By Heather Hendricks
Jackson locals, pros, and powder hounds alike have been getting deep, real deep. Face-shots and freshies are a daily occurrence as Jackson has transformed into a real-life snow globe that continues to be shaken up. To date, over 435 inches, or 35 feet, of pristine pow has plummeted on the mountain mecca just this season.
In the resort’s 48 years of existence, February 2014 has been the second snowiest month of all time, as over 143 inches fell during what has been coined, “Stormuary.”
The Jackson Hole tram plowing through fresh snow
Arguably the deepest day of the year was February 23, where 19 inches of fresh fell in 24 hours. Then on March 2, another whopping 17 inches puked from the sky, lending a strong start to what has historically been one of the snowiest months of Jackson’s winter.
According to Bob Comey of the Jackson Hole Avalanche Lab, “The upper mountain snowfall in February 2014 was 205 percent of normal, and 176 percent of normal at the base. Rendezvous Bowl moisture in February 2014 was a staggering 263 percent of normal and moisture was 285 percent of normal at the base of the mountain.”
These totals continue to rise, as close to 60 inches of fresh have already fallen in March alone.
Olaus Linn is a 27-year-old Jackson local, who says this winter is the best he can remember. “This season has been epic—consistently great snowfall day after day, it’s been the perfect storm,” he said. “Six inches to a foot and a half of snow, almost every day. I’ve seen a lot of seasons in Jackson Hole—the record February in ’86 started with a blizzard on the night I was born—and this is one of the best in recent memory. Everybody is spoiled now. A week ago was one of my favorite days in Jackson ever. It was so deep and there was hardly anyone on the mountain.”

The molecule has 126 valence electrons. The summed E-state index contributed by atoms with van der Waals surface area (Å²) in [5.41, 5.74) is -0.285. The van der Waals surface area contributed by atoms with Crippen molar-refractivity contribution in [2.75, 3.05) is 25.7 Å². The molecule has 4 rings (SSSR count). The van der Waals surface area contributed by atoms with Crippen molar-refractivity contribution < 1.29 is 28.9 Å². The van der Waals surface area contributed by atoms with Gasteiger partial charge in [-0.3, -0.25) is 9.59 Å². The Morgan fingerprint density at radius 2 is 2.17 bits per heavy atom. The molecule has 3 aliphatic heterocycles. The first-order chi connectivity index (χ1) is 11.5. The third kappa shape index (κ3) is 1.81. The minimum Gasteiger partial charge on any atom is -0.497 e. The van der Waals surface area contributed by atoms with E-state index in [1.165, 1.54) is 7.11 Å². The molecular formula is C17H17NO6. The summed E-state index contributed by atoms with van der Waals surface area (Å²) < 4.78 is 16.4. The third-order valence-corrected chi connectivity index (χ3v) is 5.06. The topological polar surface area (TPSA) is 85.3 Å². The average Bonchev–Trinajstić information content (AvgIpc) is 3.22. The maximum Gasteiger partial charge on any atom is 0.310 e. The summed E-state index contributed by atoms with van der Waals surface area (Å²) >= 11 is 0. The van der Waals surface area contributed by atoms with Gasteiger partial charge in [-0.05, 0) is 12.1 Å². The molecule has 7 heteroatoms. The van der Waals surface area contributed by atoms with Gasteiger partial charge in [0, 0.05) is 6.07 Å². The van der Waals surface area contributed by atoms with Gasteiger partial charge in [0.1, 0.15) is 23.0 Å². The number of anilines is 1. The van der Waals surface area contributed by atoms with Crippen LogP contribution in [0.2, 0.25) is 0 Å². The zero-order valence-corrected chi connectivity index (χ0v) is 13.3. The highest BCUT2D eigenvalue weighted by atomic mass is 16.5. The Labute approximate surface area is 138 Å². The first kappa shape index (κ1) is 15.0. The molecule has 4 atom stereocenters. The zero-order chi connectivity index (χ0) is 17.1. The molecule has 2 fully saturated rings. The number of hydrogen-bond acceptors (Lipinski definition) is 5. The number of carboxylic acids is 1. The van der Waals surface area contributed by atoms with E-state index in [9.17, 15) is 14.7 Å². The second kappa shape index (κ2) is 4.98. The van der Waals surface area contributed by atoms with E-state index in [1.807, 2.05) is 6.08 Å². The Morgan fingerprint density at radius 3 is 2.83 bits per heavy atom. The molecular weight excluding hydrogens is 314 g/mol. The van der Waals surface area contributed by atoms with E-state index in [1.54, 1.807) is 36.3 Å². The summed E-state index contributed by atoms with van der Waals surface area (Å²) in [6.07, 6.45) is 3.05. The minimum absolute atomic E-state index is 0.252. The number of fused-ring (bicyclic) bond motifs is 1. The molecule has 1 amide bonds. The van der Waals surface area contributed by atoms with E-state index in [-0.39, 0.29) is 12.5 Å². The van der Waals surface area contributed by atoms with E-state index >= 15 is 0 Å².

Everyone in Jackson is getting it good, but perhaps no one is getting more pitted than Rob Kingwell. The Jackson local just returned from filming in Japan for the 2014 PowWow, a snowboard gathering that’s all about riding pow with friends and culminates with a banked slalom in Dick’s Ditch. http://www.avalonseven.com/jhpowwowabout.html
“I’m sitting on the gondola with a crew of friends right now, and we got like another foot last night, so it’s on,” Rob said. “This season really has been all-time. It’s been snowing non-stop in Jackson. I have a six-inch rule, where if it’s dumped more than that, I have to be at the mountain by 8 a.m. and obviously we’ve had a ton of days like that, so I’ve been riding bell to bell. I’ve been in Jackson since 1980, and this season is definitely one of the top three. There’s a reason I’ve stayed in is the place– it’s the terrain, it’s so big, and snow is awesome. But, uh, tell all your friends Jackson sucks. There’s too many people here, lines are long, it get tracked outs super quick….”
There is a downside to all that snow however and that’s increased avalanche danger. On Sunday March 9, Teton Gravity Research supervising producer Greg Epstein experienced these dangers first hand when he was caught in a slide and seriously injured in Granite Canyon, outside of the Jackson Hole Resort boundary.
Because of the avalanche conditions, Jackson local Jamie Siddle has mostly been sticking to the resort. ” Honestly, we’ve ridden the resort most of the time because there are definitely layers of instability in the backcountry and it’s just been so good in-bounds,” he says.
If you’re thinking of heading outside of the resort boundaries be sure to pack the a shovel, probe, and beacon, approach slopes with caution, be sure to check the avalanche forecast from Jackson Hole Avalanche Center.